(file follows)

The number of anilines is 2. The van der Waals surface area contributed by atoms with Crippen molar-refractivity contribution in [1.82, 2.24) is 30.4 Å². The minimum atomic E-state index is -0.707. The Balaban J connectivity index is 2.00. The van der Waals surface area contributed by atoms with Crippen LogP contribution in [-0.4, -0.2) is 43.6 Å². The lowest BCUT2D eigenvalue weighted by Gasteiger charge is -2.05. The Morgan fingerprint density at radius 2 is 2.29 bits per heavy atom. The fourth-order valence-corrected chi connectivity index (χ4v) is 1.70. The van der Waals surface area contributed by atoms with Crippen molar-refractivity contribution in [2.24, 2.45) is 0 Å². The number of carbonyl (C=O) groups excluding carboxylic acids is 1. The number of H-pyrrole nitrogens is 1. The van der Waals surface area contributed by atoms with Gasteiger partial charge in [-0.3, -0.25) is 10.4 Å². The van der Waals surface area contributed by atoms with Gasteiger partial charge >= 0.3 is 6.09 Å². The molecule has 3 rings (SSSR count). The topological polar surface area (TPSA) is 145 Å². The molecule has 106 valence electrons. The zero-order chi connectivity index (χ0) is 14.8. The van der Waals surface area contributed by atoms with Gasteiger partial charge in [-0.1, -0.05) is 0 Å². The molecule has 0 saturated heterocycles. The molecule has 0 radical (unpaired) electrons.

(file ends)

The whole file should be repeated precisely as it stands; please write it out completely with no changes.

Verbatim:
The number of anilines is 2. The van der Waals surface area contributed by atoms with Crippen molar-refractivity contribution in [1.82, 2.24) is 30.4 Å². The minimum atomic E-state index is -0.707. The Balaban J connectivity index is 2.00. The van der Waals surface area contributed by atoms with Crippen LogP contribution in [-0.4, -0.2) is 43.6 Å². The lowest BCUT2D eigenvalue weighted by Gasteiger charge is -2.05. The Morgan fingerprint density at radius 2 is 2.29 bits per heavy atom. The fourth-order valence-corrected chi connectivity index (χ4v) is 1.70. The van der Waals surface area contributed by atoms with Crippen molar-refractivity contribution in [2.24, 2.45) is 0 Å². The number of carbonyl (C=O) groups excluding carboxylic acids is 1. The number of H-pyrrole nitrogens is 1. The van der Waals surface area contributed by atoms with Gasteiger partial charge in [-0.3, -0.25) is 10.4 Å². The van der Waals surface area contributed by atoms with Gasteiger partial charge >= 0.3 is 6.09 Å². The molecule has 3 rings (SSSR count). The topological polar surface area (TPSA) is 145 Å². The molecule has 106 valence electrons. The zero-order chi connectivity index (χ0) is 14.8. The van der Waals surface area contributed by atoms with Gasteiger partial charge in [-0.1, -0.05) is 0 Å². The molecule has 0 saturated heterocycles. The molecule has 0 radical (unpaired) electrons.